- College algebra to be removed from Southeast required curriculum (10/10/17)1
- State declares test results for schools invalid (10/4/17)2
- Child-custody advocate: State law needs fix to provide parents with more equal custody (10/12/17)
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- Bills addressing equal child custody to be filed, legislators say (10/13/17)
- Ships to stay docked in Cape a week longer (10/10/17)
- Janet Koenig creates painted quilts to add flair to local barns (10/13/17)
Fed vice chairman to leave in June; gives Obama opening to fill
WASHINGTON -- Federal Reserve vice chairman Donald Kohn's decision to step down at the end of June gives President Barack Obama a chance to put a bigger imprint on the central bank.
Kohn, the Fed's second-highest ranking official, has played a major role in shaping the Fed's strategy in fighting the worst financial and economic crises to hit the country since the Great Depression.
His departure will open up a third seat on the seven-member Federal Reserve board in Washington. Board members are picked by the president and must be confirmed by the Senate.
The president will have a delicate task before him. He will need to pick candidates who appeal to Democrats and aren't objectionable to Republicans. All this in an election year, where many Americans are upset with Obama about Wall Street bailouts, high unemployment and rising home foreclosures.
Earlier this year, Democrats lost their filibuster-proof Senate majority in a Massachusetts special election, highlighting the challenges they have in connecting and selling their message to voters.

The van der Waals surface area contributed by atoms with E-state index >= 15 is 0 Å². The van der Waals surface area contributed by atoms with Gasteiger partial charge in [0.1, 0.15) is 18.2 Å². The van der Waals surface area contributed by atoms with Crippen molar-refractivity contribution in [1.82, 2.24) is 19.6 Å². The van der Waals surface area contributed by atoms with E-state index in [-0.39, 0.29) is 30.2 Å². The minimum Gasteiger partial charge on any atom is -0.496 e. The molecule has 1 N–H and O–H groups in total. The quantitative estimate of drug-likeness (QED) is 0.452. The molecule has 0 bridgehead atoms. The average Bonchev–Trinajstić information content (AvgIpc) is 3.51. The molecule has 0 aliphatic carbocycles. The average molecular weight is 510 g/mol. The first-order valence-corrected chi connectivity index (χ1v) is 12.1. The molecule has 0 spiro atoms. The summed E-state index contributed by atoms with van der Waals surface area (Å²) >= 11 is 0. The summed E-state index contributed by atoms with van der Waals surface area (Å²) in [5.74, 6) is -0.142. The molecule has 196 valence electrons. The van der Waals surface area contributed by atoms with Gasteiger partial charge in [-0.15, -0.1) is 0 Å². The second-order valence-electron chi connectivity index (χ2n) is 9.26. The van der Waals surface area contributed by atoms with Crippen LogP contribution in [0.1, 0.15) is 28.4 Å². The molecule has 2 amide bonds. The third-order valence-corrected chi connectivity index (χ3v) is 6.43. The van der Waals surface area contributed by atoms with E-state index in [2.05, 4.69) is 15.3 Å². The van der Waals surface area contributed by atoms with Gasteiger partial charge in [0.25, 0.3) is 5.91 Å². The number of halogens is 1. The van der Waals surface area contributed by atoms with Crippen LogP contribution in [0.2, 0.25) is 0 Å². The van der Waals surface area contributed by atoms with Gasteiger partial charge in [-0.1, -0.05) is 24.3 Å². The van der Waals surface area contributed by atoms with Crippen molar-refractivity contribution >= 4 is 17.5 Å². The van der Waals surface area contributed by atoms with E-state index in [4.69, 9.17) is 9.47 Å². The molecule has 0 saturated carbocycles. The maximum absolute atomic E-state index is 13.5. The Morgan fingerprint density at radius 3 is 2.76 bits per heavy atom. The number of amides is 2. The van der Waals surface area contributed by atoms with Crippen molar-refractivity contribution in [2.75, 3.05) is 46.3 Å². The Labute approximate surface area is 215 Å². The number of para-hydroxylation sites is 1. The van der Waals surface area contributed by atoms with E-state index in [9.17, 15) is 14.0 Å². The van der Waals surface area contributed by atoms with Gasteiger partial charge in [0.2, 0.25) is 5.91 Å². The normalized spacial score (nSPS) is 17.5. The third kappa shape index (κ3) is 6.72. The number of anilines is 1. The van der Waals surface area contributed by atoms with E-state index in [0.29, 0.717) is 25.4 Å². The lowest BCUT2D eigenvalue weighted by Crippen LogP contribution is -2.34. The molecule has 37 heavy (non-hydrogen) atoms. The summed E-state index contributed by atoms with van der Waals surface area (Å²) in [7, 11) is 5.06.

Against that political backdrop, Fed chairman Ben Bernanke had to wage a bruising battle in the Senate to garner enough support to secure a second, four-year term. The 70-30 Senate vote in late January was the closest ever for the post.
In selecting new Fed members, Obama "needs to stand up to this populism" and not be afraid to pick people with the right economic and financial credentials even if they had worked on Wall Street or in the banking industry, said Anil Kashyap, professor of economics and finance at the University of Chicago's Graduate School of Business.
The battle over Bernanke's confirmation was seen as a test of central bank independence, a crucial element if the Fed is to carry out unpopular but economically essential policies.
Its decisions on interest rates can have immense consequences, from the success or failure of the largest companies to the typical homebuyer's ability to get an affordable loan to the price of cereal at the grocery or gas at the corner station.
Besides tapping Bernanke -- first appointed by George W. Bush -- for a second term, Obama picked Daniel Tarullo, a former Georgetown law professor, to serve on the Fed. The Fed's other members -- Kevin Warsh has Wall Street experience and Elizabeth Duke was a banker-- were picked by Bush. There are two vacancies on the board.
Fed watchers suggest that Tarullo could be promoted to vice chairman. Others mentioned Obama's top economist Christina Romer, chair of the White House's Council of Economic Advisers, or Janet Yellen, president of the Federal Reserve Bank of San Fransciso.
A veteran of the Fed, Kohn first joined as an economist in Kansas City in the early 1970s. He been a member of the Fed board since 2002, and a confidante of Bernanke as well as his predecessor, Alan Greenspan.
"He will be greatly missed," Bernanke said.
In a letter to Obama, Kohn announced his intention to step down when his term as vice chairman ends on June 23.
Created by Congress in 1913 after a series of bank panics, the Fed also acts as the lender of last resort. It provides low-cost, emergency loans to banks when they can't get money from private sources. That was the case when credit froze up during the financial crisis.
Financial stability is a key ingredient to economic stability.
"At no time since the Great Depression have this ability and dedication been tested as they have been over the past several years," Kohn, 67, wrote in his letter to the president.